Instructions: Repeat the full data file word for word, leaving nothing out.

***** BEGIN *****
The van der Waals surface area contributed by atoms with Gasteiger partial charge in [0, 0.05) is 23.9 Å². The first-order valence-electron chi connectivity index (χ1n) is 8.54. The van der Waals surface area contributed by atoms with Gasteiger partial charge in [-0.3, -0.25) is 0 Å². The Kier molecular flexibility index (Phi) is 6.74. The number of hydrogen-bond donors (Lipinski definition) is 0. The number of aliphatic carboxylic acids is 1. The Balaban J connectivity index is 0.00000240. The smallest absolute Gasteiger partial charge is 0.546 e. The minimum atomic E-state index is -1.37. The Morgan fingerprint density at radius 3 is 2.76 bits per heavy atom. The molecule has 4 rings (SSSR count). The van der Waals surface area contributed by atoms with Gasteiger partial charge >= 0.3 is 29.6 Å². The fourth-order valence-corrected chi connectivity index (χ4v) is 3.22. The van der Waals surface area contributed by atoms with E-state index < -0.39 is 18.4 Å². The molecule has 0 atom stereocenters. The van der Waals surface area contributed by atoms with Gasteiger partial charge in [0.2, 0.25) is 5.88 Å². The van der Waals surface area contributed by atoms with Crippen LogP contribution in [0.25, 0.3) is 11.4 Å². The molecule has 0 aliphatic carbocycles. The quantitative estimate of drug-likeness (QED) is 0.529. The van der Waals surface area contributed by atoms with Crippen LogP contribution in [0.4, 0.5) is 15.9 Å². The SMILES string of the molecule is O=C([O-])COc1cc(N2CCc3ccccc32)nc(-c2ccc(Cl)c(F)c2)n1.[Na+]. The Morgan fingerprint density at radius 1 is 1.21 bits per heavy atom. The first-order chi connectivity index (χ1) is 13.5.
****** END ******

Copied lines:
The van der Waals surface area contributed by atoms with Gasteiger partial charge in [0, 0.05) is 23.9 Å². The first-order valence-electron chi connectivity index (χ1n) is 8.54. The van der Waals surface area contributed by atoms with Gasteiger partial charge in [-0.3, -0.25) is 0 Å². The Kier molecular flexibility index (Phi) is 6.74. The number of hydrogen-bond donors (Lipinski definition) is 0. The number of aliphatic carboxylic acids is 1. The Balaban J connectivity index is 0.00000240. The smallest absolute Gasteiger partial charge is 0.546 e. The minimum atomic E-state index is -1.37. The Morgan fingerprint density at radius 3 is 2.76 bits per heavy atom. The molecule has 4 rings (SSSR count). The van der Waals surface area contributed by atoms with Gasteiger partial charge >= 0.3 is 29.6 Å². The fourth-order valence-corrected chi connectivity index (χ4v) is 3.22. The van der Waals surface area contributed by atoms with E-state index < -0.39 is 18.4 Å². The molecule has 0 atom stereocenters. The van der Waals surface area contributed by atoms with Gasteiger partial charge in [0.2, 0.25) is 5.88 Å². The van der Waals surface area contributed by atoms with Crippen LogP contribution in [0.25, 0.3) is 11.4 Å². The molecule has 0 aliphatic carbocycles. The quantitative estimate of drug-likeness (QED) is 0.529. The van der Waals surface area contributed by atoms with Crippen LogP contribution in [0.4, 0.5) is 15.9 Å². The SMILES string of the molecule is O=C([O-])COc1cc(N2CCc3ccccc32)nc(-c2ccc(Cl)c(F)c2)n1.[Na+]. The Morgan fingerprint density at radius 1 is 1.21 bits per heavy atom. The first-order chi connectivity index (χ1) is 13.5.